Here are some photos of the fam:

Christmas cheer

Playing the Wheel of Fortune game that Rob's parents made up for Grandpa and Grandma B.

Grandma's big winnings after hitting "Bankrupt" so many times

Friday, December 22, 2006

The Ragfields' Christmas Vacation

Merry Christmas Mr. F
Sunday 17 Dec 2006

On Saturday night before we left Ometepe, Sandino (yes, one of the guys who works at the Hacienda is actually named Sandino) came to our room with the bottoms of some sawed off water bottles that he had filled with bits of chicken and some greenish tablets. He explained that it was for the rat, and he helped us place the bottles in strategic locations along Mr. F's usual path. At some point in the middle of the night, I heard Mr. F eating what I can only assume was the poison-laced chicken. Although a non-lethal, vegetarian solution would have been preferable, I was surprised at how little remorse I felt. At the time my only thought was "Merry Christmas, Mr. F."

We left the next morning to begin the first leg of our journey. We witnessed why the local buses are called "chicken buses"-- the woman sitting across from us carried on a live chicken in a wicker basket. We had been well forewarned that livestock is often transported via the local bus system, but I had yet to see it. I kept wondering why the woman was taking a live chicken to Moyogalpa, and my best guess was that it was the chicken's birthday. At any rate, once we arrived at the dock in Moyo, the ferry ride was pretty smooth. In fact I kept glancing at my watch wondering when we were finally going to start moving until I realized that we actually were moving. The most turbulent part of the first leg was a fist fight that broke out between two guys on the chicken-bus from Rivas to Granada. Rob and I speculated what could have been the cause of the fight: I thought it was probably over money, Rob thought it was about a girl.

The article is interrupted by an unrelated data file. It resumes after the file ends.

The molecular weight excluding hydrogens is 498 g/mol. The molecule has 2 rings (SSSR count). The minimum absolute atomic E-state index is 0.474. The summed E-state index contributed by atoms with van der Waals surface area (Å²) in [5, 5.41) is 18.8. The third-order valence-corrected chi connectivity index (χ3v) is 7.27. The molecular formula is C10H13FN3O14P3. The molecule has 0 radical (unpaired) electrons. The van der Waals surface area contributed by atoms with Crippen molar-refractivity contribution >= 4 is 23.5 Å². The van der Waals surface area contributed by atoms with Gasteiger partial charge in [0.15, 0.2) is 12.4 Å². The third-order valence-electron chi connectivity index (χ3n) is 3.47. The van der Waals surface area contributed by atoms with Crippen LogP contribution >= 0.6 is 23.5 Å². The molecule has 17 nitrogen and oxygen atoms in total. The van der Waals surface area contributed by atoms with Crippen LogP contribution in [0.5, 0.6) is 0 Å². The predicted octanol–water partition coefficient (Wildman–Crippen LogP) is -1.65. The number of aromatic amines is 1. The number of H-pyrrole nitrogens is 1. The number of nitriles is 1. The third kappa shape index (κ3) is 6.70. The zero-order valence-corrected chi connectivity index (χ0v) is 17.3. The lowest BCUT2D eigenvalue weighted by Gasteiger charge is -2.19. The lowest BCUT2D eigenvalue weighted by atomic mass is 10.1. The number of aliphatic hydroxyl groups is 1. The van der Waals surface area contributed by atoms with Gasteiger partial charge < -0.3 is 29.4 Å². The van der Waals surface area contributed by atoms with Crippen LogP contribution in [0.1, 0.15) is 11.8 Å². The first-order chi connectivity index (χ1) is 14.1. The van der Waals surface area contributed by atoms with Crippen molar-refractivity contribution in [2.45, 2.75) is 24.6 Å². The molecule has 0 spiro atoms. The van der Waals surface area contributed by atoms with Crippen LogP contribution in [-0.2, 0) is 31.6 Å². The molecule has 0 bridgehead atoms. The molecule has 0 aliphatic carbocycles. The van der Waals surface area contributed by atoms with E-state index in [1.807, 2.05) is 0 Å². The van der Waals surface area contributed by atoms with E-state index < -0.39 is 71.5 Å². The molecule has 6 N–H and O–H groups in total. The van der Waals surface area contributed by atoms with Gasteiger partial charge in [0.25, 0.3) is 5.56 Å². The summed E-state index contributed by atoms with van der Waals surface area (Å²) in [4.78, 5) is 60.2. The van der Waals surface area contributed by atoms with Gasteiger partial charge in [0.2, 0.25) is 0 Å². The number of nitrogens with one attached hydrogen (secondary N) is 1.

When we got to Granada, we stayed at a place called Hospedaje Cocibolca . I was totally proud of myself that I had called the place and managed to reserve a room, all in Spanish. Maybe it was just because we've been living in such a rural area, but the hospedaje seemed extremely posh: our own room with a fan and private bathroom for $13 a night. The best part was that the shower was cool rather than cold, which seemed like a luxury. The only problem was that sometimes the water and/or power in Granada would randomly cut out, so you had to carry a flashlight and just enjoy a shower whenever you could.